“It feels good to say that as of yesterday, we, the Lummi Nation have been reef netting,” said Lummi Chairman Tim Ballew at a tribal event Aug. 28. “To know that tomorrow we will reef net and the days after we will too.”
The traditional reef net is suspended between two canoes. Tribal fishermen watch for the salmon to swim close to the surface, then lift the net.
“A sxwole (reef net) is a gift from our creator, therefore an inherent right,” said Al Scott Johnnie, tribal cultural administrative policy assistant. “The sockeye salmon spirit came to our people and showed them how to make the reef net from the willow and other materials that were used from long ago. This was a way of life for our people, and the method was also to allow our sockeye to go up into the river so they could replenish, because they were our extended family.”
Known in the tribal language as Xwe’chi’eXen, Cherry Point was a Lummi tribal village and traditional reef net site for hundreds of years. After the Lummi Nation signed the Point Elliott Treaty in 1855, tribal fishermen continued to reef net until about 1894, when non-Indian fish traps out-competed them, according to the 1974 U.S. v. Washington ruling that reaffirmed tribal treaty fishing rights.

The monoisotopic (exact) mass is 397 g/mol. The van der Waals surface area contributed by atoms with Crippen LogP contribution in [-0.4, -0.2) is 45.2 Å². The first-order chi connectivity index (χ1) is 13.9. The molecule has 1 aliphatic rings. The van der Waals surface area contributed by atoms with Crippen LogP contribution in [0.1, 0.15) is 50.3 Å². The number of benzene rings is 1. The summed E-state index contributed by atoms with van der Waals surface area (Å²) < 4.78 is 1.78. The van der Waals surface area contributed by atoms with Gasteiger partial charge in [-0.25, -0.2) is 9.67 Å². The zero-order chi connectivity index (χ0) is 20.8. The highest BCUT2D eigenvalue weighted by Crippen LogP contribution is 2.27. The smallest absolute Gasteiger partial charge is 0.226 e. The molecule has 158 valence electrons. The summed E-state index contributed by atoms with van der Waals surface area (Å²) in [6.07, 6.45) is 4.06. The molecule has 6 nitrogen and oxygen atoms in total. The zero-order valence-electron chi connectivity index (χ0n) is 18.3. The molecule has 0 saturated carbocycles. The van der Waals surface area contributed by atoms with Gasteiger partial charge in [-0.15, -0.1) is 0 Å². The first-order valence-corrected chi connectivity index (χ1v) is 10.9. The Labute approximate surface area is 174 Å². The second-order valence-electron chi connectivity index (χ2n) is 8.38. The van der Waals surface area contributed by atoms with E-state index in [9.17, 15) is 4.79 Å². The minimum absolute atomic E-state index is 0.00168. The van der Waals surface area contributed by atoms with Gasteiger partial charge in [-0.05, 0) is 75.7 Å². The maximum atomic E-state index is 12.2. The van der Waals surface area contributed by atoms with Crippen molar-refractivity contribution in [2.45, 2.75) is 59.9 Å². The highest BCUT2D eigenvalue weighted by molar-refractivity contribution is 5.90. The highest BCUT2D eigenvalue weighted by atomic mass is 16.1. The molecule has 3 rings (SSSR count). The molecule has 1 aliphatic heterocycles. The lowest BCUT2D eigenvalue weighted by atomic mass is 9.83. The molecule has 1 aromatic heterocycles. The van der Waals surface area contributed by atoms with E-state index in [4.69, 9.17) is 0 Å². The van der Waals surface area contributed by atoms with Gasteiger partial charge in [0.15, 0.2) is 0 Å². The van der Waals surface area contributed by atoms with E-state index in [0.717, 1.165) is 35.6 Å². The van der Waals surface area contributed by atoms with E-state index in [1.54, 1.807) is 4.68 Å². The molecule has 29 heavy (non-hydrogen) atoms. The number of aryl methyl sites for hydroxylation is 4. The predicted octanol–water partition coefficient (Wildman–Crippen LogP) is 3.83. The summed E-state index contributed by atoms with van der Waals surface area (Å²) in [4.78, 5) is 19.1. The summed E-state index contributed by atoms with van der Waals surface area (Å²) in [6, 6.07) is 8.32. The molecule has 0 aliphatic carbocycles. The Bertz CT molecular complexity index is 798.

A 1934 ban on fish traps in Puget Sound gave tribal fishermen renewed access to their traditional sites, but the 1939 opening of a cannery brought more competition from non-Indian fishermen who were able to reef net in more profitable locations.
In the U.S. v. Washington ruling, Judge George Boldt noted that there were 43 reef nets operating off Lummi Island at the time; none of them by tribal fishermen.
“Members of the Lummi Tribe are entitled to and shall have, as a matter of right, the opportunity to fish with reef nets in such areas,” Boldt wrote. “(W)hile non-treaty fishermen when licensed by the State to fish in reef net areas have the privilege of fishing in those areas ‘in common with’ Lummi Tribal members, they do not have the right to do so.”
North of Bellingham, Cherry Point is the site of the proposed Gateway Pacific Terminal, a coal export facility that would be the largest in North America if built. Lummi tribal leaders strongly oppose the coal terminal, because of the damage it would do to natural resources and the traditional grounds.
The pink salmon reef net fishery celebrated the tribe’s traditional use of the area. “We want our young people to remember some of the teachings of our ancestors and this way of the reef net,” Johnnie said.